I think 1:2 capabilities would suffice if you are not doing bugs or true macro.


There are alternatives such as extension rings and reversing a normal 50 mm that you may have already researched.


M
02-06-2013, 07:31 PM   #10
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Sharpness being your 1st priority, Tamron SP 72B, 90/2.8 no question. All versions of the Tamron 90/2.8 lenses (past and present) share the same optical formula with the 72B. Unfortunately, it's not easy to find the 72B for sale and if you add the PK/A adapter to the equation, trying to buy it for less than 200.00 is almost impossible. I have two copies of the 72B and one 272EP AF version (none for sale), with the focus limiter set for non-macro focus range, the 272EP makes for an excellent AF, short telephoto lens.
02-06-2013, 08:13 PM   #11
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I was not really dedicated to macro and settled on a Tamron 90mm f2.5 (1:2 magnification) because of that. I had some combinations to get to 1:1 but found that I never wanted it that bad. The extra focal length gets you off the ground a little. The auto aperture alllows some flash laziness too; sometimes the popup flash works just fine and there's no need for my external flash.
02-06-2013, 08:35 PM   #12
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The Pentax FA 100 3.5 *is* the Cosina -- same lens. Also sold as Promaster, Vivitar, and others. The manual focus version is much better put together (Pentax branded was only AF version), but optically they are the same...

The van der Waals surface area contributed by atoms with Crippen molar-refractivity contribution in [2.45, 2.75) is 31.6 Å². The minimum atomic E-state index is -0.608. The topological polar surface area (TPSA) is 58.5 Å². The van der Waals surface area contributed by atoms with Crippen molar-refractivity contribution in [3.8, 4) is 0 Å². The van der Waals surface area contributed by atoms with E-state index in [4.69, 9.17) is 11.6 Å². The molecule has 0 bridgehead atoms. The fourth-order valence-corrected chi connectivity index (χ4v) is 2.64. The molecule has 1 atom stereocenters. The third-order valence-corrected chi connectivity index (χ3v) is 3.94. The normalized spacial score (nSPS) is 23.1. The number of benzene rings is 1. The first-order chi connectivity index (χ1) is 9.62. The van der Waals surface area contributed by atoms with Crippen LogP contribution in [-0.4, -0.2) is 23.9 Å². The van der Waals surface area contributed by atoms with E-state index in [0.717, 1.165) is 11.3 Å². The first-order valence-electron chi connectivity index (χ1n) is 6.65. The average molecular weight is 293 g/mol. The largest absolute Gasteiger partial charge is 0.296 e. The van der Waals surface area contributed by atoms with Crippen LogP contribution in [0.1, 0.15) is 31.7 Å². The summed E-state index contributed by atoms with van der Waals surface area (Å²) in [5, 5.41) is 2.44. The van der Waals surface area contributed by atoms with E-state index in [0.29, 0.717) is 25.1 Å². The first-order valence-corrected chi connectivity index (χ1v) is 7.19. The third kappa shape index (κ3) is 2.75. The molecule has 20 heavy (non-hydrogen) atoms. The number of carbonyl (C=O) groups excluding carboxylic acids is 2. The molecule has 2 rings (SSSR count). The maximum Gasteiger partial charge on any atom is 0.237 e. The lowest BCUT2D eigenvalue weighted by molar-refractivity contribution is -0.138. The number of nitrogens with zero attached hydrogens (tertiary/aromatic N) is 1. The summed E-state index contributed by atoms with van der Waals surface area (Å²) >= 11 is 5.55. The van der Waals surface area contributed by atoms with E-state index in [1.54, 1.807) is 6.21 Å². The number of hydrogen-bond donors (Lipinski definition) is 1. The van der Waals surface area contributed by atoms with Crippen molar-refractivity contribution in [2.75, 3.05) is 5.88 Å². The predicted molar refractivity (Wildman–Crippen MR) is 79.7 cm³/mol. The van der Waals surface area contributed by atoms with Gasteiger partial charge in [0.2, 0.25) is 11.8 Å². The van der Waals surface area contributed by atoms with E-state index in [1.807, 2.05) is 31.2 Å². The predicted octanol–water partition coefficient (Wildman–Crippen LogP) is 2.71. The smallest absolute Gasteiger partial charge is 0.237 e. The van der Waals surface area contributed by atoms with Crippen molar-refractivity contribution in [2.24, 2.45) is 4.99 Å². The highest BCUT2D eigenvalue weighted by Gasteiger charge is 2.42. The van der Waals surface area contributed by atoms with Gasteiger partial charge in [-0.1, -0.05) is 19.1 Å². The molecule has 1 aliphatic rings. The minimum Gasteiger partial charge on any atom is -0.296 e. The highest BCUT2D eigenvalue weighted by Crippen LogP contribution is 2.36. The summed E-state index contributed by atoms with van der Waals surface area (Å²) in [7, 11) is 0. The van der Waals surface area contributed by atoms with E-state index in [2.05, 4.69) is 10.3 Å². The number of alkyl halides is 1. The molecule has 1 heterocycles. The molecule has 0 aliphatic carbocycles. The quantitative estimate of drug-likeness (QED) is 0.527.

02-06-2013, 09:02 PM   #13
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I have the Vivitar/Cosina/Whatever 100 mm f3.5 manual focus. Really good, but as others have noted a "plastic fantastic." Mine is manual focus, which I consider no problem; macro work is by nature slow and considered. If you find one second hand be certain it comes with the dedicated 1 to 1 achromat plus lens, otherwise it is "only" 1 to 2. With this and a set of extension tubes you're really ready to go close.
02-06-2013, 10:05 PM   #14
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I have ever had only one macro lens and it's Tokina AT-X 90mm/2.5 macro. I don't know how much those go for nowdays but if you can find one at reasonable price, go for it. I paid 100€ for mine about 5 years ago and it's a beautiful lens. Sharpest lens I got with beautiful bokeh. It's a manual focus lens and does only 1:2 but produces beautiful pictures (in the hands of skillful enough photographer).
02-07-2013, 12:50 AM   #15
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Do the Pentax F-series zooms (with macro function at the tele end) count? They can be had at $50-100.

Seb